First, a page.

In this four-part series of Big & Bright Photographers, four shutter masters reveal the exact ways they evoke emotion in just one shot.
Introducing Ismael Ma,Videographer and Landscape Photographer.
How does a landscape photographer transform a scenic view that has been shot countless time, into their own?
Art is subjective and everyone has their own twist to their photos. In the digital age, everyone can take the same photo but everyone has their own editing style which of course gives the photo an entirely different feel. This doesn’t just apply to landscape photographers, it applies to all types of photographs — you really just have to feel the photo and put your own twist into “making it” yours. Like I mentioned above, exploring a little bit around the area and constantly trying new styles and ways to shoot the same place or object will instantly make the difference.
With something so stagnant and still, how do you make it come alive with a click of the shutter?
Lighting, composition, texture, colour, timing, technical skills, patience and luck. What I love about photography is trying to capturing how I’m feeling at the exact moment. If my viewers can see a photo and invoke a similar type of emotion of how I felt when taking the photo, that’s when I feel I have done my job. Also, a photo doesn’t have to be “still and stagnant” all the time, motion blur can be applied to show movement within a still image which in turn can feel more alive.
How can one always ensure that they get the best shots?
You have to do your fair share of research about the location and what time of day might be the best time for you to capture the moment. Also, exploring a little bit beyond the area to see if you can find new angles can be rewarding at times.
Lighting is the biggest component in differentiating a good and bad photo. Playing around with your composition and having a lot of patience to wait for the right moment for the shot. If you really want to shoot a place properly, you really can’t be rushed. For example, waiting for the right timing of day at a certain location. I love shooting when the light is extremely soft during dawn and dusk hours.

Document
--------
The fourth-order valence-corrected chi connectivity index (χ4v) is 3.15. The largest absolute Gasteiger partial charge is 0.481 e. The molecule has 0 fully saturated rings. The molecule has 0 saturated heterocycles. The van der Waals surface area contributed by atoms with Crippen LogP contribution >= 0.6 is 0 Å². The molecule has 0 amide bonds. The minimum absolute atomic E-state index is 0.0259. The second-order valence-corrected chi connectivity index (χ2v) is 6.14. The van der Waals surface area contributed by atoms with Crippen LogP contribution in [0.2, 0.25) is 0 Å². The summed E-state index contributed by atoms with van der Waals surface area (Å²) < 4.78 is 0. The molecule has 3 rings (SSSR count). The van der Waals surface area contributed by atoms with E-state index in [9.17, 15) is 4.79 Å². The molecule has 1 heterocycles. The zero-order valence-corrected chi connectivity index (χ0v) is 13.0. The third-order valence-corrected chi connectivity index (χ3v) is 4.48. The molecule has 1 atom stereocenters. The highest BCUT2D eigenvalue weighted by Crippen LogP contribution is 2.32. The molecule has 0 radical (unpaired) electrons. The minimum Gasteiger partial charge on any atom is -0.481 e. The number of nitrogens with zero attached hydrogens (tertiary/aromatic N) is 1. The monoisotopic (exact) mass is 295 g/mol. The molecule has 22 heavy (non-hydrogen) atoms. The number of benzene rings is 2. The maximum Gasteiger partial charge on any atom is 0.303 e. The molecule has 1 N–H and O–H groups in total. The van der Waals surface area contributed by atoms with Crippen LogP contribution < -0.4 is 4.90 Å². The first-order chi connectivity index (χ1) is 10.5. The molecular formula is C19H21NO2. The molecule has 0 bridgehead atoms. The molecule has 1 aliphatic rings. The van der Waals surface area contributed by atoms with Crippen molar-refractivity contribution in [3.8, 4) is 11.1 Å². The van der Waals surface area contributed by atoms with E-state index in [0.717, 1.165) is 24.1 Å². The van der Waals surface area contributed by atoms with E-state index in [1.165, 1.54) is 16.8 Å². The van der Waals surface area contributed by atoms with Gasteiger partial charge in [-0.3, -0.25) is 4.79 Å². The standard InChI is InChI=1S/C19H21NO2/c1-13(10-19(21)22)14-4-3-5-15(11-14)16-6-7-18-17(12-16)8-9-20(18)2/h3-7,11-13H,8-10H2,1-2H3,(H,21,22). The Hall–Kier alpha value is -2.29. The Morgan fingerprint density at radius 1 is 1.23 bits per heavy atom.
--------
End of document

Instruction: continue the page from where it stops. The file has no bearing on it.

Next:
Your most memorable experience of shooting the great outdoors.?
During my road trip in the US before coming back to Malaysia. My camera was constantly next to me as I had the privilege to stop anywhere and anytime I wanted. Starting out my trip from the Big Island of Hawaii, I flew into San Diego and drove all the way up the West Coast of United States, stopping in San Francisco, Portland and ending my journey in Seattle. That was definitely one for the books in 2015. In 2016, it was definitely my hiking trip to Mt. Rinjani in Lombok, Indonesia.
Once in a while, we get your perspectives of Kuala Lumpur and other cities. What are the differences in photographing these two landscapes?
The difference is simply being out and quiet in the peaceful nature or in a busy urban concrete jungle. Some days you just want to shoot a place busy with buildings, people and traffic. Other times you just want to shoot a place busy with trees, mountains and a body of water. Both invoking different types of perspective and emotions, so I’m really 50-50 on that.
Who’s the one person you wish you could learn from?
Chris Burkard — his passion and thirst for thrilling images are never-ending and they are always so inspiring to look at. It’s the dream job to be able to do what you love, and he seems to be doing just that and is constantly inspiring me. That dude’s a legend and I hope to be remembered one day as the guy who takes awesome photos of nature.